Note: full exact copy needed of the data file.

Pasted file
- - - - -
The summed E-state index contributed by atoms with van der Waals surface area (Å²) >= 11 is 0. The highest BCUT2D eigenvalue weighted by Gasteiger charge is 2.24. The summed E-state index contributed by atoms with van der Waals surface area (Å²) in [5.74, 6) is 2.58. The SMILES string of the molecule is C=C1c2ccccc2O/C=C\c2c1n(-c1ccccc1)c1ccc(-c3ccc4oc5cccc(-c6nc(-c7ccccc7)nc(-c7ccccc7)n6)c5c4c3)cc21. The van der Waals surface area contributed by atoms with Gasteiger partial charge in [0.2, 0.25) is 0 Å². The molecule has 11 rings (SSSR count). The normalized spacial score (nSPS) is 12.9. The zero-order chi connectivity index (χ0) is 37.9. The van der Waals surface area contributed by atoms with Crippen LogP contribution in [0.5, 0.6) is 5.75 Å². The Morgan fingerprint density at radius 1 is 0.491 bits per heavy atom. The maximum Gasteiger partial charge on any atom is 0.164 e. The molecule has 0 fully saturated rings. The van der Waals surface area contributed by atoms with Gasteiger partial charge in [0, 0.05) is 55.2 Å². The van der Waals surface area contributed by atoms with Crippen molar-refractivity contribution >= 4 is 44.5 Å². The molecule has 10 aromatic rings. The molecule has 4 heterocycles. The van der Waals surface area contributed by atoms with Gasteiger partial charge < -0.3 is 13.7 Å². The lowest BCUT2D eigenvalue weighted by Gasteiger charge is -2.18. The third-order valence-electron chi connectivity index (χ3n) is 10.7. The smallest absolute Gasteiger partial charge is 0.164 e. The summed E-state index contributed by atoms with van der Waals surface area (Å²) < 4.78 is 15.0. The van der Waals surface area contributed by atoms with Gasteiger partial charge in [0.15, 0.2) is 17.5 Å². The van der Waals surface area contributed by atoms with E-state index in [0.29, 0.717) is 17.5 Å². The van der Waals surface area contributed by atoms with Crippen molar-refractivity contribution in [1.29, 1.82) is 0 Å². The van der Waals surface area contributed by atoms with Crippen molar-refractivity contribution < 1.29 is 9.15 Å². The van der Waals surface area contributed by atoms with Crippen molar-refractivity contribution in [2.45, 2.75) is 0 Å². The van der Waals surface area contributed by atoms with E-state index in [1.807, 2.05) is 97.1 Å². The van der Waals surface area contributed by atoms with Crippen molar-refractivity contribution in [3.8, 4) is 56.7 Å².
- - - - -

The summed E-state index contributed by atoms with van der Waals surface area (Å²) >= 11 is 0. The highest BCUT2D eigenvalue weighted by Gasteiger charge is 2.24. The summed E-state index contributed by atoms with van der Waals surface area (Å²) in [5.74, 6) is 2.58. The SMILES string of the molecule is C=C1c2ccccc2O/C=C\c2c1n(-c1ccccc1)c1ccc(-c3ccc4oc5cccc(-c6nc(-c7ccccc7)nc(-c7ccccc7)n6)c5c4c3)cc21. The van der Waals surface area contributed by atoms with Gasteiger partial charge in [0.2, 0.25) is 0 Å². The molecule has 11 rings (SSSR count). The normalized spacial score (nSPS) is 12.9. The zero-order chi connectivity index (χ0) is 37.9. The van der Waals surface area contributed by atoms with Crippen LogP contribution in [0.5, 0.6) is 5.75 Å². The Morgan fingerprint density at radius 1 is 0.491 bits per heavy atom. The maximum Gasteiger partial charge on any atom is 0.164 e. The molecule has 0 fully saturated rings. The van der Waals surface area contributed by atoms with Gasteiger partial charge in [0, 0.05) is 55.2 Å². The van der Waals surface area contributed by atoms with Crippen molar-refractivity contribution >= 4 is 44.5 Å². The molecule has 10 aromatic rings. The molecule has 4 heterocycles. The van der Waals surface area contributed by atoms with Gasteiger partial charge < -0.3 is 13.7 Å². The lowest BCUT2D eigenvalue weighted by Gasteiger charge is -2.18. The third-order valence-electron chi connectivity index (χ3n) is 10.7. The smallest absolute Gasteiger partial charge is 0.164 e. The summed E-state index contributed by atoms with van der Waals surface area (Å²) < 4.78 is 15.0. The van der Waals surface area contributed by atoms with Gasteiger partial charge in [0.15, 0.2) is 17.5 Å². The van der Waals surface area contributed by atoms with E-state index in [0.29, 0.717) is 17.5 Å². The van der Waals surface area contributed by atoms with Crippen molar-refractivity contribution in [1.29, 1.82) is 0 Å². The van der Waals surface area contributed by atoms with Crippen molar-refractivity contribution < 1.29 is 9.15 Å². The van der Waals surface area contributed by atoms with Crippen molar-refractivity contribution in [2.45, 2.75) is 0 Å². The van der Waals surface area contributed by atoms with E-state index in [1.807, 2.05) is 97.1 Å². The van der Waals surface area contributed by atoms with Crippen molar-refractivity contribution in [3.8, 4) is 56.7 Å².